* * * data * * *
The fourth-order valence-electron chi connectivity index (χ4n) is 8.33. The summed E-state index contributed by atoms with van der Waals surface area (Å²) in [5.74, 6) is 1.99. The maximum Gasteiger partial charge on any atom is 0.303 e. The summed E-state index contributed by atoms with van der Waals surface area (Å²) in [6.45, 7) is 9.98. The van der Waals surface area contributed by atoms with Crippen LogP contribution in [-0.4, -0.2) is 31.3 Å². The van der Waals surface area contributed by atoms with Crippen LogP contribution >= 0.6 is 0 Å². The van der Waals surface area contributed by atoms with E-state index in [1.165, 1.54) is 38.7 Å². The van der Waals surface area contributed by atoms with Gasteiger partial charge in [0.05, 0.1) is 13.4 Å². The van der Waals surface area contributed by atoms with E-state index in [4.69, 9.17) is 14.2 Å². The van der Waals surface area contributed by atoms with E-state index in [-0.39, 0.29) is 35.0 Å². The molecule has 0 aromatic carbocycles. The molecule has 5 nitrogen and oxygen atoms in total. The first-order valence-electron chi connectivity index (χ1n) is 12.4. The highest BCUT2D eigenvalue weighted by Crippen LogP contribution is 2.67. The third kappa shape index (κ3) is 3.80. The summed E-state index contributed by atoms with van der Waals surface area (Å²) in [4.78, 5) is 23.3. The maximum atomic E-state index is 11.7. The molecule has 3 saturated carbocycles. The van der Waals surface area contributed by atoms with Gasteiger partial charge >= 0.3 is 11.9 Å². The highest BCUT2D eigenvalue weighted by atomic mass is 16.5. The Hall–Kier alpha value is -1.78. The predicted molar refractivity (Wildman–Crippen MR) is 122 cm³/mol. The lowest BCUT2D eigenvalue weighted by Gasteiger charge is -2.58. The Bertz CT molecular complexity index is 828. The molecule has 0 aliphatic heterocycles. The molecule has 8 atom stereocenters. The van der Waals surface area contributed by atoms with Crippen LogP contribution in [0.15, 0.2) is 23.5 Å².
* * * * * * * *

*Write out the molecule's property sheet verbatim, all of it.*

The fourth-order valence-electron chi connectivity index (χ4n) is 8.33. The summed E-state index contributed by atoms with van der Waals surface area (Å²) in [5.74, 6) is 1.99. The maximum Gasteiger partial charge on any atom is 0.303 e. The summed E-state index contributed by atoms with van der Waals surface area (Å²) in [6.45, 7) is 9.98. The van der Waals surface area contributed by atoms with Crippen LogP contribution in [-0.4, -0.2) is 31.3 Å². The van der Waals surface area contributed by atoms with Crippen LogP contribution >= 0.6 is 0 Å². The van der Waals surface area contributed by atoms with E-state index in [1.165, 1.54) is 38.7 Å². The van der Waals surface area contributed by atoms with Gasteiger partial charge in [0.05, 0.1) is 13.4 Å². The van der Waals surface area contributed by atoms with E-state index in [4.69, 9.17) is 14.2 Å². The van der Waals surface area contributed by atoms with E-state index in [-0.39, 0.29) is 35.0 Å². The molecule has 0 aromatic carbocycles. The molecule has 5 nitrogen and oxygen atoms in total. The first-order valence-electron chi connectivity index (χ1n) is 12.4. The highest BCUT2D eigenvalue weighted by Crippen LogP contribution is 2.67. The third kappa shape index (κ3) is 3.80. The summed E-state index contributed by atoms with van der Waals surface area (Å²) in [4.78, 5) is 23.3. The maximum atomic E-state index is 11.7. The molecule has 3 saturated carbocycles. The van der Waals surface area contributed by atoms with Gasteiger partial charge >= 0.3 is 11.9 Å². The highest BCUT2D eigenvalue weighted by atomic mass is 16.5. The Hall–Kier alpha value is -1.78. The predicted molar refractivity (Wildman–Crippen MR) is 122 cm³/mol. The lowest BCUT2D eigenvalue weighted by Gasteiger charge is -2.58. The Bertz CT molecular complexity index is 828. The molecule has 0 aliphatic heterocycles. The molecule has 8 atom stereocenters. The van der Waals surface area contributed by atoms with Crippen LogP contribution in [0.15, 0.2) is 23.5 Å².